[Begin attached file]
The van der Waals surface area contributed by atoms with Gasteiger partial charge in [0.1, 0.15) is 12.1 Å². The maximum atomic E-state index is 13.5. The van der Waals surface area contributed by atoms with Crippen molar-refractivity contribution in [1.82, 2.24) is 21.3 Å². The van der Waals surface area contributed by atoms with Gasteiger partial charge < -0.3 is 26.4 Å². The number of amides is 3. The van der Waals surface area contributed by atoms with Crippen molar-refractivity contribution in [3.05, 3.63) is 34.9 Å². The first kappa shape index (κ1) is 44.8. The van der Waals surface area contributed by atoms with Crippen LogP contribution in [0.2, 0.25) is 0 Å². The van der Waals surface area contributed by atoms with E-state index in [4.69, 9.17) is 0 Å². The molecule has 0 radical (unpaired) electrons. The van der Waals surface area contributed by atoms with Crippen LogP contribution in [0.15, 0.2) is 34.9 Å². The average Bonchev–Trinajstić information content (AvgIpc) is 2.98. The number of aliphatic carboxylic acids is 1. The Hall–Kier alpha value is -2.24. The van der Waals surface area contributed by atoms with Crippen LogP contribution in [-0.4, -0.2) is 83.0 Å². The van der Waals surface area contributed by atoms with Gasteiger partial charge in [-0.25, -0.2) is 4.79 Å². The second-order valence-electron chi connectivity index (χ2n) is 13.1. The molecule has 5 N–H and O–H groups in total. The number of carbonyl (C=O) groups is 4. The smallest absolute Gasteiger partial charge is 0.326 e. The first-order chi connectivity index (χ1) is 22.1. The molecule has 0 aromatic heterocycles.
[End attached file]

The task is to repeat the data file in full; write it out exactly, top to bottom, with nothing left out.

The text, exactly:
The van der Waals surface area contributed by atoms with Gasteiger partial charge in [0.1, 0.15) is 12.1 Å². The maximum atomic E-state index is 13.5. The van der Waals surface area contributed by atoms with Crippen molar-refractivity contribution in [1.82, 2.24) is 21.3 Å². The van der Waals surface area contributed by atoms with Gasteiger partial charge < -0.3 is 26.4 Å². The number of amides is 3. The van der Waals surface area contributed by atoms with Crippen molar-refractivity contribution in [3.05, 3.63) is 34.9 Å². The first kappa shape index (κ1) is 44.8. The van der Waals surface area contributed by atoms with Crippen LogP contribution in [0.2, 0.25) is 0 Å². The van der Waals surface area contributed by atoms with E-state index in [4.69, 9.17) is 0 Å². The molecule has 0 radical (unpaired) electrons. The van der Waals surface area contributed by atoms with Crippen LogP contribution in [0.15, 0.2) is 34.9 Å². The average Bonchev–Trinajstić information content (AvgIpc) is 2.98. The number of aliphatic carboxylic acids is 1. The Hall–Kier alpha value is -2.24. The van der Waals surface area contributed by atoms with Crippen LogP contribution in [-0.4, -0.2) is 83.0 Å². The van der Waals surface area contributed by atoms with Gasteiger partial charge in [-0.25, -0.2) is 4.79 Å². The second-order valence-electron chi connectivity index (χ2n) is 13.1. The molecule has 5 N–H and O–H groups in total. The number of carbonyl (C=O) groups is 4. The smallest absolute Gasteiger partial charge is 0.326 e. The first-order chi connectivity index (χ1) is 22.1. The molecule has 0 aromatic heterocycles.